11. Is it possible to add optically fabricated hologram into non-seq mode. With diffraction efficiency calculation.

This is a good question. We also had several requests from users about this. For now we cannot promise when this can be implemented, but Zemax product/development team do is aware of this request.

12. Do the diffraction efficiency take into account the beam power profiles of each beam?

The diffraction efficiency core only considers plane wave as input and output. If you have a beam that has finite size and thus finite divergence, and you want to simulate the diffraction efficiency accurately with this situation, I would build a source model with required divergence w/ required power distribution in angular space. Then the diffraction efficiency of this source should give you the diffraction efficiency considering the beam power profile. Please feel free to contact support@zemax.com if you have further doubt about this.

13. Can I simulate a hologram on cylinder surface?

Yes! That is what Toroidal hologram is supposed to provide. You can use Torodial Hologram to simulate a hologram coated on a cylindrical substrate.

14. How to simulate the MTF degradation cause by hologram?

Users can build a hologram model and just calculate MTF same as other normal systems. For fully optimizing the hologram with all possibility, you can use Optically Fabricated Hologram (OFH). Feel free to contact us if you think this doesn’t work for your case.

15. Is there any plan to implement for multiplexed hologram?

This is a good question. We have several same requests from users. Internally, we have a prototype based on the following paper, but it's quite unstable and need testing and debugging. I'm sorry it's not available for now. Please do not hesitate to let me know if you have any questions or concerns about this.

GLYTSIS, Elias N.; GAYLORD, Thomas K. Rigorous 3-D coupled wave diffraction analysis of multiple superposed gratings in anisotropic media. Applied optics, 1989, 28.12: 2401-2421.

Please also find our report about comparing this method and Kogelnik in this paper.

Han-Hsiang Cheng, Xiaochaoran Tian, "An advanced ray-tracing model for multi-color holographic optical elements," Proc. SPIE 11188, Holography, Diffractive Optics, and Applications IX, 1118817 (18 November 2019); https://doi.org/10.1117/12.2537762

16. What happens to the hologram model with polarized incident light?

This model considers polarization exactly. The diffraction efficiency will be change with different polarizations. In some special cases, the TM polarization will even have zero efficiency. Our hologram model can correctly consider this with no problem.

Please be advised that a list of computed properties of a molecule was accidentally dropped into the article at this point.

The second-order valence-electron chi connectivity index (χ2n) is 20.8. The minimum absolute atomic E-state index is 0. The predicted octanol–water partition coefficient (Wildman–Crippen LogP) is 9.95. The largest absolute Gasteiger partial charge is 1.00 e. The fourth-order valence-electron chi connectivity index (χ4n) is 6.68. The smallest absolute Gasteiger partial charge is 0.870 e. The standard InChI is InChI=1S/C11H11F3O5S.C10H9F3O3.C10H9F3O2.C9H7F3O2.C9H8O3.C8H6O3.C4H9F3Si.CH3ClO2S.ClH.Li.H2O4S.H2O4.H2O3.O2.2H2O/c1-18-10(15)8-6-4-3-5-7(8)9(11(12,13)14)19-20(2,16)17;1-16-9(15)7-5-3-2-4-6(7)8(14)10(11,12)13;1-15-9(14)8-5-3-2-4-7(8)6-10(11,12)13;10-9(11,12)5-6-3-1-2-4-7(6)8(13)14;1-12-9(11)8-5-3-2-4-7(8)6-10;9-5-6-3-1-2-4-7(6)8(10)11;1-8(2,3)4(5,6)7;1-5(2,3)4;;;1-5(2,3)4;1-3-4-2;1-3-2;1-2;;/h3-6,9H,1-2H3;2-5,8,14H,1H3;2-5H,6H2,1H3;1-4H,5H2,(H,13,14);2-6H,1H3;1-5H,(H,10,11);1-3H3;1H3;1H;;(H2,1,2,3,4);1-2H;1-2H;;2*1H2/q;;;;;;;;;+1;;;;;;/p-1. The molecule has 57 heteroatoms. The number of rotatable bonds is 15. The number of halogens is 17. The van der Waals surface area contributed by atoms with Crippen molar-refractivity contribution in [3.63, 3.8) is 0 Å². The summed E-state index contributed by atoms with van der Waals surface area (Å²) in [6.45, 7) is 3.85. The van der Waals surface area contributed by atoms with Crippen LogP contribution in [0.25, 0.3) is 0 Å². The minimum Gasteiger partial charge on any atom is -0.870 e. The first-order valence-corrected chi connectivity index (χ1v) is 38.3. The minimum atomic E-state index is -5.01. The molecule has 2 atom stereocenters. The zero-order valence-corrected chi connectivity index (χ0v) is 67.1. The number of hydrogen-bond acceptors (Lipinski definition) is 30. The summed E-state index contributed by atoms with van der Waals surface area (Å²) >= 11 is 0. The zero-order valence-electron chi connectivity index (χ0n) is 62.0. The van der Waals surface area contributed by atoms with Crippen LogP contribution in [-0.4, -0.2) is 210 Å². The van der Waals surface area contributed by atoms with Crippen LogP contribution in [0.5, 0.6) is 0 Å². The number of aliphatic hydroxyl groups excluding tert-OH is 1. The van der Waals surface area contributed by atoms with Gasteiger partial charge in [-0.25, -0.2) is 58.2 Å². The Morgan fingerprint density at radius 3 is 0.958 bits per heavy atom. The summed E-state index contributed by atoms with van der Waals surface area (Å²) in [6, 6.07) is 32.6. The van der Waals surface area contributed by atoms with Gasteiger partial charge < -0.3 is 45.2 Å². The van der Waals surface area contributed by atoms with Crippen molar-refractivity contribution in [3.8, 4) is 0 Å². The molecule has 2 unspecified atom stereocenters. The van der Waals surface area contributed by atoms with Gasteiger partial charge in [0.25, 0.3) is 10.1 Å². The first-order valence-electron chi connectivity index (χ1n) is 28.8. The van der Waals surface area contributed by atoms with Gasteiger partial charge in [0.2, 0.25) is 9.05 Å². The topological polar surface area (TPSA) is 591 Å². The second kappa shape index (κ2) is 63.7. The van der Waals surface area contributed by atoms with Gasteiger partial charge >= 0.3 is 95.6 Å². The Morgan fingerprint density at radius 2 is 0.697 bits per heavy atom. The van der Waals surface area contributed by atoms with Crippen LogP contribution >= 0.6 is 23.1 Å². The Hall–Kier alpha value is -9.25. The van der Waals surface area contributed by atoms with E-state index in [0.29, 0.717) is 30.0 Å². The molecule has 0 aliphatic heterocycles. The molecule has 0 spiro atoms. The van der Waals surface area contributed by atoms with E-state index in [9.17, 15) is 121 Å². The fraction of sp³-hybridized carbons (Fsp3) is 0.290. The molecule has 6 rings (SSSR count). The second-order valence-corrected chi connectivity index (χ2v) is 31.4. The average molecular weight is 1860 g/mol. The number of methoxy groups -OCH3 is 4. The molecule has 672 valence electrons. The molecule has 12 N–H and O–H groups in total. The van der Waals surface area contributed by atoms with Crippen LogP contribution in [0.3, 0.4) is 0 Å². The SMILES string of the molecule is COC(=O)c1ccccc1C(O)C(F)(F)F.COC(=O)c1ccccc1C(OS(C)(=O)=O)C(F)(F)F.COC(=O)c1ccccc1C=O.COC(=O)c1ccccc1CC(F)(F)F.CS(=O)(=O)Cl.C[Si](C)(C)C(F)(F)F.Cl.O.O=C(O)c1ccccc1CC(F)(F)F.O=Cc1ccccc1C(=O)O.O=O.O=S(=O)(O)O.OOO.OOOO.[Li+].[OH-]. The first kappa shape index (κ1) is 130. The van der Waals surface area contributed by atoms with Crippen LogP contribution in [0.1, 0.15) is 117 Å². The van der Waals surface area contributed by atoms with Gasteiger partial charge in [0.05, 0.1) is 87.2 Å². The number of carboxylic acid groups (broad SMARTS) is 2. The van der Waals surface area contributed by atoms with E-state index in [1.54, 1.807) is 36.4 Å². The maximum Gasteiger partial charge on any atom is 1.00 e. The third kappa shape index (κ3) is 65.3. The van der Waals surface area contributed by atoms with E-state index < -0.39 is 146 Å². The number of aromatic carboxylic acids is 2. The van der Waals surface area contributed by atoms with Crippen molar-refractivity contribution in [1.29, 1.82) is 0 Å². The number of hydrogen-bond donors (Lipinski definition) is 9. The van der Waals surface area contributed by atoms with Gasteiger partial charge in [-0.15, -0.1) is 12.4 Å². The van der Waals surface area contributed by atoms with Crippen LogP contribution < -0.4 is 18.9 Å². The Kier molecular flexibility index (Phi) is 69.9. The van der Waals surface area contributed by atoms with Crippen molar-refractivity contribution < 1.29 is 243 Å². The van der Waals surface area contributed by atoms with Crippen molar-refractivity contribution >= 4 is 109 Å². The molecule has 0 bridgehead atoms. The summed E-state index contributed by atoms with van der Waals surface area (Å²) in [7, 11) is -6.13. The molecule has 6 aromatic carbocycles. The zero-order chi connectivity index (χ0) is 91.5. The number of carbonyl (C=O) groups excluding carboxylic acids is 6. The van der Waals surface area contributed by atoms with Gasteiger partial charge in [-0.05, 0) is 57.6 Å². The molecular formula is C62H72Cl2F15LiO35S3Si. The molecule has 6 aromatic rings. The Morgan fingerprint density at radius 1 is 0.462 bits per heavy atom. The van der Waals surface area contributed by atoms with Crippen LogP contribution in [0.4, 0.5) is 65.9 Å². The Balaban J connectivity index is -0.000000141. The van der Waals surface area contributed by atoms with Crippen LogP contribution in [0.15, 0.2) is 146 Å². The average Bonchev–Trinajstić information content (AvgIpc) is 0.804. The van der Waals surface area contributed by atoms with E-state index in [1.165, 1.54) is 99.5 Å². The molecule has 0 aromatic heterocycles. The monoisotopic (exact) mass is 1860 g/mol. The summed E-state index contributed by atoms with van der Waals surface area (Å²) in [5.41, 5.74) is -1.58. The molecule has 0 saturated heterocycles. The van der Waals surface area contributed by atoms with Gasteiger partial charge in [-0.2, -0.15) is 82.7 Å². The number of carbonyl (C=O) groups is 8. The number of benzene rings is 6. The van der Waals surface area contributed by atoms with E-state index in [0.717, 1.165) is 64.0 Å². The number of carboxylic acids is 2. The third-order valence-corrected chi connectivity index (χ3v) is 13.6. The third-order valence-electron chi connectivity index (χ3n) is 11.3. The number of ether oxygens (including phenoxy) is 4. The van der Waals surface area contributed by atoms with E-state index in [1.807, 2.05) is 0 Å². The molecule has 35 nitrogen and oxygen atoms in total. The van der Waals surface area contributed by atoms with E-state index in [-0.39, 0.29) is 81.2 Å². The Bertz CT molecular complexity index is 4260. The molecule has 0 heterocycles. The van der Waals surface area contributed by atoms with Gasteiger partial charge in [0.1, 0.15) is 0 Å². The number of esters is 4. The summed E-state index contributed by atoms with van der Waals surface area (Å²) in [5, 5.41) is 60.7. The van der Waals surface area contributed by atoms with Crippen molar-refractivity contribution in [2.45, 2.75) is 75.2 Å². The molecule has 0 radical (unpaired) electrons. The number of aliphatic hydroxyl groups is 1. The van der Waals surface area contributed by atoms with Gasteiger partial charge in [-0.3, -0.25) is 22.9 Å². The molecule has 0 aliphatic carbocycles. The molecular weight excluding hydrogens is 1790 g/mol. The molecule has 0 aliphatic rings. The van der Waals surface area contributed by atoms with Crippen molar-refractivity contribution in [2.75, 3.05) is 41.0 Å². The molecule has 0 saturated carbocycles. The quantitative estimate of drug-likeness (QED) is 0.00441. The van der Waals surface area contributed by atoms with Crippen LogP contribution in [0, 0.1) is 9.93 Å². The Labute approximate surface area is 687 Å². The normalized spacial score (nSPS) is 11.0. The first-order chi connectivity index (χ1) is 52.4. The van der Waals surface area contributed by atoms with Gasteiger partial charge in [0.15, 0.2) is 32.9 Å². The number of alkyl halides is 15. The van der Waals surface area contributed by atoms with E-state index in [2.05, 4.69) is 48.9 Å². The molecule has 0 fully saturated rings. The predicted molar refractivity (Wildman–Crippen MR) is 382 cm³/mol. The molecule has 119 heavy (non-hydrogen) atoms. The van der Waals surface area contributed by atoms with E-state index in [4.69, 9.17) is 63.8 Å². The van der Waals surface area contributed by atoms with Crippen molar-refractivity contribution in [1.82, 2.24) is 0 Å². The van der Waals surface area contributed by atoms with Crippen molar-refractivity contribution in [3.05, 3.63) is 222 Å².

17. Is it possible to create a hologram that corrects for chromatic aberration?

That should be no problem. If I do this, I will set up the hologram with low optical power and first set it up only for single wavelength. Then you can introduce multiple wavelengths and optimize the construction beam data. If it's a symmetric system, you only need to optimize Z1 or Z2 or both.

18. How do you calculate the efficiency for the hologram model? RCWA?

The efficiency calculation is based on Kogelnik method. The most common RCWA is not a good algorithm for hologram because it decompose grating into several slices that is uniform in z direction. This is not needed for hologram and is inefficient.

19. I don’t see the parameter “Volume Hologram?”.

This is a new feature that is implemented in OpticStudio 21.1 and 21.2.

20. How the hologram and CGH are different from each other. How can one design a CGH for optical metrology application using OpticStudio.

The hologram we talked here is mainly constructed by two-beam interference. On the other hand, the computer generated hologram (CGH) is constructed in totally different way. CGH doesn't rely on two beam interference. CGH is made exactly by building microstructures on the surface. Roughly to say, CGH is even more flexible when you designing the phase profile, but its diffraction efficiency may not be as good as traditionally optically fabricated hologram.
To simulate CGH in OpticStudio, you should use Binary 2 or Zernike Standard Phase. They allow you to arbitrarily design for the phase profile.

21. Can the Optically Fab Hologram use the Kogelnik DE calculation?

Yes, of course!

22. Does OpticStudio have RCWA as an alternative to Kogelnik?

RCWA is designed for surface-relief grating. It's possible but not suggested to use RCWA for hologram simulation. Kogelnik is a more efficient and suitable algorithm for hologram diffraction efficiency calculation.

23. Will OpticStudio let you know if your hologram parameters (i.e. thickness) are outside of the volume hologram regime (Q parameter in which Kogelnik is applicable)?

This is a good question. Unfortunately, we didn't do this check internally, but that is possible and I will feedback this internally.

24. Can Hologram be used to simulate and calculate a diffraction grating efficiency, perhaps the diffraction grating has a sinusoid or a triangular groove profile?

In that case, it's called surface-relief grating and we have another algorithm called RCWA to handle. See the following article for more information!
Simulating diffraction efficiency of surface-relief grating using the RCWA method 

25. Can the hologram model exactly handle the electric field in the light?

Yes! The diffraction efficiency calculation do consider the polarization state, which is the E-field (Exr, Exi, Eyr, Eyi, Ezr, Ezi) you meant. 


26. Why is the parameter 'Shrinakge' seems not affecting anything?




If we look at only 'ray-tracing', the shrinkage doesn't not chagne anything. This parameter mainly changes the diffraction efficiency.